DALLAS, April 15, 2020 -- Exposure to heavy smoke during recent California wildfires raised the risk of out-of-hospital cardiac arrests up to 70%, according to new research published today in the Journal of the American Heart Association, the open access journal of the American Heart Association.
Cardiac arrest occurs when the heart abruptly stops beating properly and can no longer pump blood to vital organs throughout the body. While often referred to interchangeably, cardiac arrest is not the same as a heart attack. A heart attack is when blood flow to the heart is blocked, and sudden cardiac arrest is when the heart malfunctions and suddenly stops beating unexpectedly. A heart attack is a "circulation" problem and sudden cardiac arrest is an "electrical" problem. Out-of-hospital cardiac arrests (OHCAs) are more dangerous because they can lead to death within minutes if no one performs CPR or uses a defibrillator to shock the heart back into a normal rhythm.
The natural cycle of large-scale wildfires is accelerating and exposing both rural and urban communities to wildfire smoke, according to the study. While adverse respiratory effects associated with wildfire smoke are well established, cardiovascular effects are less clear.
"In recent decades, we experienced a significant increase in large-scale wildfires, therefore, more people are being exposed to wildfire smoke. In order to respond properly, it is important for us to understand the health impacts of wildfire smoke exposure," said study author Ana G. Rappold, Ph.D., a research scientist at the U.S. Environmental Protection Agency's Center for Public Health and Environmental Assessment in the Office of Research and Development.
Researchers examined cardiac arrests during 14 wildfire-affected counties in California between 2015 and 2017, using information submitted to a health registry established by the Centers for Disease Control and Prevention, and the Cardiac Arrest Registry to Enhance Survival (CARES). Smoke density exposure was rated as light, medium or heavy according to mapping data from the National Oceanic and Atmospheric Association. The researchers compared smoke exposure on the day of the OHCA to the exposure on the same day of the week in the 3 prior weeks. They also compared the exposure 1, 2 and 3 days before the OHCA to the exposure on the corresponding days in 3 weeks prior to the cardiac arrest.
The analysis found that the risk of out-of-hospital cardiac arrests:
- increased on days rated as heavy smoke density and for several days afterwards, with the highest risk (70% higher than on days with no smoke) on the second day after smoke exposure;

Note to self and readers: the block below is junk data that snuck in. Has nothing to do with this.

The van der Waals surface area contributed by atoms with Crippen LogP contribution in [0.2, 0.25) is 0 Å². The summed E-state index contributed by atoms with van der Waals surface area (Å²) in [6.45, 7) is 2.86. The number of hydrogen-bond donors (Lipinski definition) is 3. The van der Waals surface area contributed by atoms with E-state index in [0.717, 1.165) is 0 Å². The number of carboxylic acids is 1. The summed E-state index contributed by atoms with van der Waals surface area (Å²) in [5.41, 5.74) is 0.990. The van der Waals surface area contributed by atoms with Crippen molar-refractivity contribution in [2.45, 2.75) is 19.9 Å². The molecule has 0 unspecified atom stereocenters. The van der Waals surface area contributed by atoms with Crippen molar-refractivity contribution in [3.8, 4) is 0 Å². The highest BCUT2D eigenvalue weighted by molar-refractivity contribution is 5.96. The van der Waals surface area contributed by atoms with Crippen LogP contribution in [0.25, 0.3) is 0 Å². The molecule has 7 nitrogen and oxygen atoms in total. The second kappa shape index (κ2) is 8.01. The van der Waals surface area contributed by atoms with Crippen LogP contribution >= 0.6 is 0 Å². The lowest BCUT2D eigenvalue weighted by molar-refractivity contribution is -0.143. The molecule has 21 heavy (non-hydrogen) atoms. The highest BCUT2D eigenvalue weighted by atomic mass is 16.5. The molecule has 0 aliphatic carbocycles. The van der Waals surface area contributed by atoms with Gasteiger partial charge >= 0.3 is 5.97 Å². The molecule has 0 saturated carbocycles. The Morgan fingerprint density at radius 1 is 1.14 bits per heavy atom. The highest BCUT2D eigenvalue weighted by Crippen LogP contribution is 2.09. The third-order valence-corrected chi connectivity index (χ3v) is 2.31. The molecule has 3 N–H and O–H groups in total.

- increased among both men and women and in people age 35 and older exposed to heavy smoke; and
- increased in communities with lower socioeconomic status (20% or more people living below the poverty line) with both medium and heavy smoke exposure.
"Particulate matter from smoke that is inhaled can penetrate deeply into the lungs, and very small particles may cross into the bloodstream. These particles can create an inflammatory reaction in the lungs and throughout the body. The body's defense system may react to activate the fight-or-flight system, increasing heart rate, constricting blood vessels and increasing blood pressure. These changes can lead to disturbances in the heart's normal rhythm, blockages in blood vessels and other effects creating conditions that could lead to cardiac arrest," Rappold said.
Although the researchers had no information about the actions taken by individuals, the increased risk they found in people living in lower-income communities might reflect less access to strategies to reduce exposure. Previous studies have shown that there are more respiratory problems in lower-income communities and worsening congestive heart failure in response to wildfire smoke exposure.
"People in a higher socioeconomic status group who have pre-existing cardiopulmonary conditions may be better able to take effective action to decrease exposure, such as staying indoors, using portable air filters or using effective respirator masks. They may also be more likely to live in homes with air conditioning and efficient air filtration," Rappold said.
"While other studies have found that older adults are more affected, we also observed elevated effects among middle-aged adults (aged 35-64). It is possible that this population may not be aware of their risk and may not have flexibility to discontinue activities that involve exertion and exposure during wildfire smoke episodes," concluded Rappold.
To reduce exposure to wildfire smoke, researchers advise people to stay indoors with doors and windows closed, to use high-efficiency air filters in air conditioning systems, avoid exertion, and consider seeking shelter elsewhere if the home does not have an air conditioner and it is too warm to stay inside.
The small sample size limited the researchers' ability to determine how the risks of smoke exposure might differ among people of different ages and genders. Individuals with personal health questions or concerns should consult with their doctor, researchers said.
All authors were supported for this work through their professional affiliations listed in the manuscript.
Co-authors are Caitlin G. Jones, M.S.; Sumi Hoshiko, M.P.H.; Jason Vargo, Ph.D.; Wayne E. Cascio, M.D.; Martin Kharrazi, Ph.D.; and Bryan McNally, M.D.
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